Same sex couples now have equal access to assisted reproductive technology and unpaid surrogacy in South Australia.
The Statutes Amendment (Surrogacy Eligibility) Bill, which came into effect last night, passed less than a month ago as part of a suite of reforms for lesbian, gay, bisexual, transgender, intersex and queer (LGBTIQ) South Australians. These reforms followed equal adoption laws which came into effect earlier this year.
Lee Carnie, Lawyer at the Human Rights Law Centre said, “Lesbian couples can now start a family using IVF in every state and territory in Australia except the NT. Same sex couples can also have children using unpaid surrogacy across Australia except for in the NT, WA and Queensland.”
“In late 2016, Premier Jay Weatherill apologised for laws that treated LGBTIQ relationships and families differently. From now on, all couples face equal treatment under South Australian legislation regardless of their sexual orientation,” said Lee Carnie.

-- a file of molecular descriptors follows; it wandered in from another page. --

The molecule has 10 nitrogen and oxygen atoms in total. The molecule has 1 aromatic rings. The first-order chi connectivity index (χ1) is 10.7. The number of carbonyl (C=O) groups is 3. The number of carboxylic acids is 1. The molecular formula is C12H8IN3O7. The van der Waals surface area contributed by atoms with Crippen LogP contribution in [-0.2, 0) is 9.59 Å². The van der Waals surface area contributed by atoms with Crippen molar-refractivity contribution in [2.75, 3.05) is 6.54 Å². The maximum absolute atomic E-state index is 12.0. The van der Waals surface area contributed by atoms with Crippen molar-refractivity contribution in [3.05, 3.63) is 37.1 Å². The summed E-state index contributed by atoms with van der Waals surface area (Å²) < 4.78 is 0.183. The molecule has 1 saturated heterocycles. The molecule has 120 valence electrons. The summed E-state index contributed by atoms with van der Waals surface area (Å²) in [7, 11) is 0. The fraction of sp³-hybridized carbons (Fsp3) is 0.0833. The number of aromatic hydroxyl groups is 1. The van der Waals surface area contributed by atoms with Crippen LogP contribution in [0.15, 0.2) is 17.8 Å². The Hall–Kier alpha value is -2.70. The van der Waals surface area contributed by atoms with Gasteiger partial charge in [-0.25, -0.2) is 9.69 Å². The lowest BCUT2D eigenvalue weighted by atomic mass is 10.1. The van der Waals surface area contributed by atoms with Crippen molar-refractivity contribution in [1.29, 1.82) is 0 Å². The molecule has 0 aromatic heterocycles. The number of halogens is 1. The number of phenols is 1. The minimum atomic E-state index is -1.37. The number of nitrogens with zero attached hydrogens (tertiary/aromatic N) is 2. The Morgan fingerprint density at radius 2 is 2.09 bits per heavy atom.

However, federal marriage laws continue to have an impact on LGBTIQ South Australians who cannot legally be married or have their overseas marriages officially recognised in Australia.
Andrew Birtwistle-Smith, Chair of the South Australian Rainbow Advocacy Alliance, said, “I legally married my wonderful husband Christopher in Canada 12 years ago, but when he died 18 months ago Australia still did not recognise our marriage. Our South Australian politicians are doing what they can, but they don’t have the power to change the federal Marriage Act. We call on our federal politicians to do their job and vote on marriage equality.”
These laws come into effect the same day as Queensland passed a bill repealing the gay panic defence - a legal loophole allowing murder charges to be downgraded to manslaughter. South Australia is now the only state or territory in Australia which still has the gay panic defence. The South Australian Government is looking into whether to repeal this defence.
For media inquiries:
Michelle Bennett, Director of Communications, Human Rights Law Centre: 0419 100 519